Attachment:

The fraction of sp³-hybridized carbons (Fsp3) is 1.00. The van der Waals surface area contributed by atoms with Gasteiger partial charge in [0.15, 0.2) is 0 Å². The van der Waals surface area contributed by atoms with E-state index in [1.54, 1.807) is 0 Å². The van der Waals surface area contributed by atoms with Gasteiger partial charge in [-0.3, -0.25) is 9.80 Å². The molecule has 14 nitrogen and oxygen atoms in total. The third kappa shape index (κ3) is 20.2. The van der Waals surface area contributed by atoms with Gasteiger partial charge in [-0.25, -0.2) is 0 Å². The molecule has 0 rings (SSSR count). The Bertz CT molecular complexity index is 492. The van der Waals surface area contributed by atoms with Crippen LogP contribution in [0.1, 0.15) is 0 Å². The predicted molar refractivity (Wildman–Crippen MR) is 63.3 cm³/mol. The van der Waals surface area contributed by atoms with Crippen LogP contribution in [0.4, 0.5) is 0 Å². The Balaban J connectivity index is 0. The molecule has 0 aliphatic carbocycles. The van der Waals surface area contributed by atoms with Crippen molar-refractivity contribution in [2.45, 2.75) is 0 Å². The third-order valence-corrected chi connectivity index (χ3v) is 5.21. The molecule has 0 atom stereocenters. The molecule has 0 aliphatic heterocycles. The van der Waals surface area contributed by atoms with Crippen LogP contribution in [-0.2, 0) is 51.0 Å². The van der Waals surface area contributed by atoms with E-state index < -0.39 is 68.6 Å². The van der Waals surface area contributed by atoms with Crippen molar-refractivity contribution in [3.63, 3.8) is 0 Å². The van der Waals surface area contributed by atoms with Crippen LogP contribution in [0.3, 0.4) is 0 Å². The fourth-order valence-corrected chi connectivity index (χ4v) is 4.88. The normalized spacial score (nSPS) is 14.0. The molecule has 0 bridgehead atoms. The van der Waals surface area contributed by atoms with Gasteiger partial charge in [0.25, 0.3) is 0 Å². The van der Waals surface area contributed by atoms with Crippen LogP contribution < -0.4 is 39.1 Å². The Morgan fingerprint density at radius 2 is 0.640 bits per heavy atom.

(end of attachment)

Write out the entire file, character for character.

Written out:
The fraction of sp³-hybridized carbons (Fsp3) is 1.00. The van der Waals surface area contributed by atoms with Gasteiger partial charge in [0.15, 0.2) is 0 Å². The van der Waals surface area contributed by atoms with E-state index in [1.54, 1.807) is 0 Å². The van der Waals surface area contributed by atoms with Gasteiger partial charge in [-0.3, -0.25) is 9.80 Å². The molecule has 14 nitrogen and oxygen atoms in total. The third kappa shape index (κ3) is 20.2. The van der Waals surface area contributed by atoms with Gasteiger partial charge in [-0.25, -0.2) is 0 Å². The molecule has 0 rings (SSSR count). The Bertz CT molecular complexity index is 492. The van der Waals surface area contributed by atoms with Crippen LogP contribution in [0.1, 0.15) is 0 Å². The predicted molar refractivity (Wildman–Crippen MR) is 63.3 cm³/mol. The van der Waals surface area contributed by atoms with Crippen LogP contribution in [0.4, 0.5) is 0 Å². The Balaban J connectivity index is 0. The molecule has 0 aliphatic carbocycles. The van der Waals surface area contributed by atoms with Crippen molar-refractivity contribution in [2.45, 2.75) is 0 Å². The third-order valence-corrected chi connectivity index (χ3v) is 5.21. The molecule has 0 atom stereocenters. The molecule has 0 aliphatic heterocycles. The van der Waals surface area contributed by atoms with Crippen LogP contribution in [-0.2, 0) is 51.0 Å². The van der Waals surface area contributed by atoms with E-state index < -0.39 is 68.6 Å². The van der Waals surface area contributed by atoms with Crippen molar-refractivity contribution in [3.63, 3.8) is 0 Å². The van der Waals surface area contributed by atoms with Crippen LogP contribution in [0.3, 0.4) is 0 Å². The fourth-order valence-corrected chi connectivity index (χ4v) is 4.88. The normalized spacial score (nSPS) is 14.0. The molecule has 0 bridgehead atoms. The van der Waals surface area contributed by atoms with Gasteiger partial charge in [0.25, 0.3) is 0 Å². The van der Waals surface area contributed by atoms with Crippen LogP contribution < -0.4 is 39.1 Å². The Morgan fingerprint density at radius 2 is 0.640 bits per heavy atom.